Yesterday I watched a toad walk across the outdoor side of our kitchen window. Picture it! I wish I had video but it ran so counter to what I have observed toads doing over the past 65 years that I froze. I performed a google search and found exactly one image of a toad on a window. Please understand that the dirty window and sill are not mine - I found the image via a Google search.
Regular readers know that I'm all about the data and I have written nearly two thousand articles based on data from Objective Management Group's (OMG) assessments of more than two million salespeople. Occasionally however, I see data where incorrect conclusions have been reached and like the toad on the window, my conclusions run counter to theirs. One such example is a beautiful infographic from sales playbook company Xant. I am going to share some of their data, graphics and conclusions and I'll provide my counter argument to their conclusions.
I'm not challenging the data, only their conclusions.
They cited data from tens of millions of outbound follow up calls to leads showing call conversion rates being significantly better on Mondays, Tuesdays and Thursdays. Their conclusion was that salespeople should make their outbound calls on those three days.
I see it a bit differently. Wednesday is hump day and Friday is the beginning of the long weekend. Both days are notorious for being slacker days so it's not that prospects are less likely to schedule meetings when you call them on Wednesdays and Fridays as much as salespeople tend to be far less effective on Wednesdays and Fridays. So if Xant is suggesting that salespeople focus their calls on Mondays, Tuesdays and Thursdays you should absolutely make your outbound calls on Wednesdays and Fridays when there is less noise and competition but while being as effective as you would on the other three days.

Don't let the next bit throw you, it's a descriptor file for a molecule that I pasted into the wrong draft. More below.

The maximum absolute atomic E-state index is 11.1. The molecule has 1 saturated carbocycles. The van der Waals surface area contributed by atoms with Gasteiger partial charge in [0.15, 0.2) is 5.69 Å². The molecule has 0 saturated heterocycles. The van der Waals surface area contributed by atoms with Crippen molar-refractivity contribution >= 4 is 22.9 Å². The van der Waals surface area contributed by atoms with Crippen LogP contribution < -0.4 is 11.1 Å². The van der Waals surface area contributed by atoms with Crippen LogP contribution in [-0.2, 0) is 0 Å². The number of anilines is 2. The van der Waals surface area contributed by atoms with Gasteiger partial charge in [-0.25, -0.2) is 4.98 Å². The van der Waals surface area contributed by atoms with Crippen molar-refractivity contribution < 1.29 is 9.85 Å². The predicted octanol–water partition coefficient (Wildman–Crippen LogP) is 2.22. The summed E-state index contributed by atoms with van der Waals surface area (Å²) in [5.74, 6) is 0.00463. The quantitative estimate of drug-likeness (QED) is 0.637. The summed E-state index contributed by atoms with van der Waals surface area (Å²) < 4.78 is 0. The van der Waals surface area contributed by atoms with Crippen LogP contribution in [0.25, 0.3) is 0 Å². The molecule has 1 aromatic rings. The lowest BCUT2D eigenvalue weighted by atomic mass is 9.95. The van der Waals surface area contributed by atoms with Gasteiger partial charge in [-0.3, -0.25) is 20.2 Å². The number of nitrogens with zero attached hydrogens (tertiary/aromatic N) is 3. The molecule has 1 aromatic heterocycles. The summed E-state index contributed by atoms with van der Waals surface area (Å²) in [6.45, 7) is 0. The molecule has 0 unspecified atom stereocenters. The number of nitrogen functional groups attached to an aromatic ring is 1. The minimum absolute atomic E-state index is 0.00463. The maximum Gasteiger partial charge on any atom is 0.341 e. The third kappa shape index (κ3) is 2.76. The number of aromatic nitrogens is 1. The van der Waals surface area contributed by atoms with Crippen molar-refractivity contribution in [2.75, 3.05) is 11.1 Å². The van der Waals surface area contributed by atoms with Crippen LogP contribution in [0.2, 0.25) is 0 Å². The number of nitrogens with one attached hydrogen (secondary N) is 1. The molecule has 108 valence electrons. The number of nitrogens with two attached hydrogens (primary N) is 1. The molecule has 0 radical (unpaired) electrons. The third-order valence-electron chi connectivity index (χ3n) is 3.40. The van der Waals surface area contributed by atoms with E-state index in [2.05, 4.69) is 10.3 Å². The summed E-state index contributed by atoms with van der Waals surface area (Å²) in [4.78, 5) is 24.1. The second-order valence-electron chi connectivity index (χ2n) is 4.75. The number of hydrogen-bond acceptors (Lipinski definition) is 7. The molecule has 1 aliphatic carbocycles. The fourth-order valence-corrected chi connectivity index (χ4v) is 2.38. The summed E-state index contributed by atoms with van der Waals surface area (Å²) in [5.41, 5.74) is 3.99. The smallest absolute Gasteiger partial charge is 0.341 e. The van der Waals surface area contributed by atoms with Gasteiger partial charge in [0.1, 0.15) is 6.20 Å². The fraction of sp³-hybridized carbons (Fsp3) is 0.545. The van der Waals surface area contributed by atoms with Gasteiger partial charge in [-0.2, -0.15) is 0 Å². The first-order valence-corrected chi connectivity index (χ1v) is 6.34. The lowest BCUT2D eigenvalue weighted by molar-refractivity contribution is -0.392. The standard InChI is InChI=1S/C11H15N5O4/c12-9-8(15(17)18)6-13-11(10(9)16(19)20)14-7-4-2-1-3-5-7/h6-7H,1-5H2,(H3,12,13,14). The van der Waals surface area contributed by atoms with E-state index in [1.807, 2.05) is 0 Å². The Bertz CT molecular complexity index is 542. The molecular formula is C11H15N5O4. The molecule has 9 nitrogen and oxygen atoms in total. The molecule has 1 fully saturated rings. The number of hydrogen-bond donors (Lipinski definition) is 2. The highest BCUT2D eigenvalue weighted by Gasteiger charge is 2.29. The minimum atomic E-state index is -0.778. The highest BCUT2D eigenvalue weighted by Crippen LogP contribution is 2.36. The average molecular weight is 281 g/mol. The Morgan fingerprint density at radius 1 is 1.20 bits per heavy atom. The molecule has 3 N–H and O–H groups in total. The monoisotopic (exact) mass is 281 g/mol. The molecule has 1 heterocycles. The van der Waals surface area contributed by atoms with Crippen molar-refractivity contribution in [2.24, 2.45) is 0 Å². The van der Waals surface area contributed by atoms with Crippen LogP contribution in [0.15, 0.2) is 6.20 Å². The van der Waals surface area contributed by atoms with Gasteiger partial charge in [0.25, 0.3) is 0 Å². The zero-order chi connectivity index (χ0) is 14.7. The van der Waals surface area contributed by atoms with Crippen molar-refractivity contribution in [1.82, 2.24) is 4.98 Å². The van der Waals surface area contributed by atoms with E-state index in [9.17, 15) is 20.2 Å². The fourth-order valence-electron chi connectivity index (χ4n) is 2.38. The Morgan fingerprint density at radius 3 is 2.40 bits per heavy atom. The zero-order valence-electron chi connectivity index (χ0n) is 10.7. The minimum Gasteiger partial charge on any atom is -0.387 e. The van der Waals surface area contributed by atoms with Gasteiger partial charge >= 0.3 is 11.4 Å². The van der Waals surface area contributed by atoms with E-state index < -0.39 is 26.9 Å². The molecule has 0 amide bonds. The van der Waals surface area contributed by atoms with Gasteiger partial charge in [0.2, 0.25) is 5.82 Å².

The data also showed that contact rates were best in the morning and they suggested that you make your calls then. Of course, I see it differently! I have always suggested that outbound calling be performed for no more than 4 hours per day because salespeople become exhausted and less effective as the day goes on. I believe the poorer afternoon contact rates are due to salesperson fatigue; not prospect behavior! Therefore, if Xant is suggesting that you call in the morning, begin making your calls in the afternoon when fewer salespeople are calling!
There was one conclusion that I wholeheartedly agreed with and that is the time elapsed from lead to follow up call. Five minutes does seem to be magical with a conversion rate that is 8X better than waiting even ten minutes before your call! FOLLOW UP IMMEDIATELY!!
Their data shows that most salespeople - 81% - make fewer than 5 follow up attempts but the data isn't filtered by title. Calling the C Suite requires more attempts than calling a manager but salespeople suck at reaching decision makers. Read these articles. Despite that, it is very clear that you must be persistent! The reality is that the contact rate for between two and six attempts is much better than for one attempt and more than eight attempts. My advice, call every day until you reach the person that generated the lead.
When it comes to lead follow up, I have a few suggestions.
Do it quickly and you won't have to do it a lot.
Do it effectively and you'll have a better conversion ratio.
Do it a lot to become more effective.
Let's pivot to a baseball analogy. If the batter fails to get a hit, one of three things have occurred:
- They made solid contact but hit it right at a fielder - bad luck.
- The pitcher got them out with good pitching.
- They got themselves out with lack of plate discipline.
Don't get yourself out with lack of outbound calling expertise. Practice every day and become awesome. When I first began selling I hated cold-calling with a passion. Since I was spending 6 hours per day doing what I hated I vowed to become good enough at it so that I could do it in one hour. Remember, the better you are, the less calling you'll have to do!